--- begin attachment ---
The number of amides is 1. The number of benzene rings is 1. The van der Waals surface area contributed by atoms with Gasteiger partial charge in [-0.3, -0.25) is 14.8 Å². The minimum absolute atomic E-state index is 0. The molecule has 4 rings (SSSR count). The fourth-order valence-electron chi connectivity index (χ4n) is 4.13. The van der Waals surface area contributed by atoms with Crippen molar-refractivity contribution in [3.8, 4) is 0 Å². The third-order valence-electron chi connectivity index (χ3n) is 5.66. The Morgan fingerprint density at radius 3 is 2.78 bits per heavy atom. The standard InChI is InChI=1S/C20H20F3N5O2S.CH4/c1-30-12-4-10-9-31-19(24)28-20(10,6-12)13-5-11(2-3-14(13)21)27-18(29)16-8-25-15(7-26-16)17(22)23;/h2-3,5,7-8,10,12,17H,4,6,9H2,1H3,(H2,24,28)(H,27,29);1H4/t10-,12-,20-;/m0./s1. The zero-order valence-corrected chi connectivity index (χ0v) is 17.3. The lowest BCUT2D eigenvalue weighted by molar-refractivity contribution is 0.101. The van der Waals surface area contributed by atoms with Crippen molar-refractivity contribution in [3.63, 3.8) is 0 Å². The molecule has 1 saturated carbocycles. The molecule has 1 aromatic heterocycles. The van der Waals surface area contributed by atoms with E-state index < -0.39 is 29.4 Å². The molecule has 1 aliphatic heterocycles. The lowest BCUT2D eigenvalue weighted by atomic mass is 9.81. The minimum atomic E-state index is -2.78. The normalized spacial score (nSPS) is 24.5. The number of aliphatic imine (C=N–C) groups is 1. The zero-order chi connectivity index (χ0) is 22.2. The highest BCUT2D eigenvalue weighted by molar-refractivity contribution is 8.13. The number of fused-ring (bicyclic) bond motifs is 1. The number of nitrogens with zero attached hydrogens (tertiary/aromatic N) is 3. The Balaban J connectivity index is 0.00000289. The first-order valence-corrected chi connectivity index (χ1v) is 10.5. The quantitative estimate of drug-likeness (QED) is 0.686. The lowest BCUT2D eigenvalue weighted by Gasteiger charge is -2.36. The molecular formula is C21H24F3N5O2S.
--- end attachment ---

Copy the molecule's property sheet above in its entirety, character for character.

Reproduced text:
The number of amides is 1. The number of benzene rings is 1. The van der Waals surface area contributed by atoms with Gasteiger partial charge in [-0.3, -0.25) is 14.8 Å². The minimum absolute atomic E-state index is 0. The molecule has 4 rings (SSSR count). The fourth-order valence-electron chi connectivity index (χ4n) is 4.13. The van der Waals surface area contributed by atoms with Crippen molar-refractivity contribution in [3.8, 4) is 0 Å². The third-order valence-electron chi connectivity index (χ3n) is 5.66. The Morgan fingerprint density at radius 3 is 2.78 bits per heavy atom. The standard InChI is InChI=1S/C20H20F3N5O2S.CH4/c1-30-12-4-10-9-31-19(24)28-20(10,6-12)13-5-11(2-3-14(13)21)27-18(29)16-8-25-15(7-26-16)17(22)23;/h2-3,5,7-8,10,12,17H,4,6,9H2,1H3,(H2,24,28)(H,27,29);1H4/t10-,12-,20-;/m0./s1. The zero-order valence-corrected chi connectivity index (χ0v) is 17.3. The lowest BCUT2D eigenvalue weighted by molar-refractivity contribution is 0.101. The van der Waals surface area contributed by atoms with Crippen molar-refractivity contribution in [3.63, 3.8) is 0 Å². The molecule has 1 saturated carbocycles. The molecule has 1 aromatic heterocycles. The van der Waals surface area contributed by atoms with E-state index < -0.39 is 29.4 Å². The molecule has 1 aliphatic heterocycles. The lowest BCUT2D eigenvalue weighted by atomic mass is 9.81. The minimum atomic E-state index is -2.78. The normalized spacial score (nSPS) is 24.5. The number of aliphatic imine (C=N–C) groups is 1. The zero-order chi connectivity index (χ0) is 22.2. The highest BCUT2D eigenvalue weighted by molar-refractivity contribution is 8.13. The number of fused-ring (bicyclic) bond motifs is 1. The number of nitrogens with zero attached hydrogens (tertiary/aromatic N) is 3. The Balaban J connectivity index is 0.00000289. The first-order valence-corrected chi connectivity index (χ1v) is 10.5. The quantitative estimate of drug-likeness (QED) is 0.686. The lowest BCUT2D eigenvalue weighted by Gasteiger charge is -2.36. The molecular formula is C21H24F3N5O2S.